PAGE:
The average lolcow inspires all sorts of feelings: anger, horror, humor, sadness, curiosity.
Usually, several of them mix in some sort of crooked cocktail. There are, of course, certain lolcows that exemplify particular traits.
Nick Bate is unrelentingly terrifying, A-Log’s hypocrisy could induce anger in anyone, and JustinRPG’s bizarre art is good for plenty of laughs (so long as you find poop funny, which I do, as Short Circuits is a judge-free zone.)
Today I present Exhibit D: sadness. Meet Gail Schuler.
Gail Chord Schuler is a middle-aged woman who currently lives in Florida. Despite having a job and place of her own, she is a paranoid schizophrenic. The obvious severity of her large-scale delusions is exacerbated by what may be the largest-scale trolling scheme of all time.
It is unclear exactly how long Gail has suffered from her disorder. She has reported her first symptoms as occurring in 1988, particularly insomnia and hearing voices. This was around the same time she began writing fan mail to Star Trek: TNG actor Brent Spiner. Her mails became so consistent and uncomfortable that Paramount actually told her to not write him anymore.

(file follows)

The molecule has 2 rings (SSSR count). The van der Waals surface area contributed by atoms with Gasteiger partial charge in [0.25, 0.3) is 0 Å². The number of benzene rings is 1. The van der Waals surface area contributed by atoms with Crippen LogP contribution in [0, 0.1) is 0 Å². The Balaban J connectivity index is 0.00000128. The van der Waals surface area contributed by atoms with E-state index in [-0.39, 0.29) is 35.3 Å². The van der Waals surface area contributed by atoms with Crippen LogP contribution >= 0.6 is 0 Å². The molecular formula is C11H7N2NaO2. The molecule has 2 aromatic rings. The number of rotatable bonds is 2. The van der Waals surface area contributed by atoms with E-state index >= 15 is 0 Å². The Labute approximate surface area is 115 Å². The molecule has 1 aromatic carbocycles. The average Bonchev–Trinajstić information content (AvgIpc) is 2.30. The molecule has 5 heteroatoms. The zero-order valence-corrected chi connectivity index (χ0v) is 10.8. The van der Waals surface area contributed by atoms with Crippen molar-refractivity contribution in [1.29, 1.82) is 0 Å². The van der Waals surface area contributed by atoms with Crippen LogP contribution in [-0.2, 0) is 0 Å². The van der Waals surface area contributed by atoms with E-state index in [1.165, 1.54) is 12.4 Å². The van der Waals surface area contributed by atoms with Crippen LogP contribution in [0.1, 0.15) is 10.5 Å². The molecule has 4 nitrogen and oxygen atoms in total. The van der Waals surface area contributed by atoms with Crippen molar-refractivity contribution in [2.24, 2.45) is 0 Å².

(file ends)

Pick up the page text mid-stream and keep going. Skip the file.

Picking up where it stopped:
|I guess you could call Gail…spineless. (Sorry)|
She also an author, albeit not a famous one. Her book Silver Skies is available on Amazon. Plot details on the product page are virtually nonexistent, except that Gail wanted “to honor Brent Spiner’s love.” The story, whatever’s there at least, seems to take place where Spiner grew up in Texas. Even the product page is not safe from her delusions, with a quote from Gerard Butler about the book.
Gail’s delusions are very extensive. She believes that she is descended from Catherine the Great and that she has the affections of numerous celebrities, including Gerard Butler, Vladimir Putin, and Hugh Jackman, along with over 30 others. Her most extensive, all-encompassing delusion, however, is her belief that the Order of the Jesuits – a centuries-old order of Catholic priests – are out to destroy her and her network of men. Rather than simply being a religious order, Gail believes the Jesuits are a huge organization with sophisticated technology who have allied with demonic aliens.
|Symbol of the Jesuit order. I suspect it means “Indeed, holy shit.”|
Gail’s trolls are perhaps even more interesting than she is, if only because of their invisibility.
Many internet trolls are driven by a desire for recognition (see: A-Log) and maintain some sort of identity in order to communicate with their followers.
Gail’s trolls are silent. Information about exactly who they are is nonexistent. However, they have gone to extraordinary lengths to mess with Gail: long Skype conversations, extensive chronicling and memorization of her delusions, and creating websites to bait her.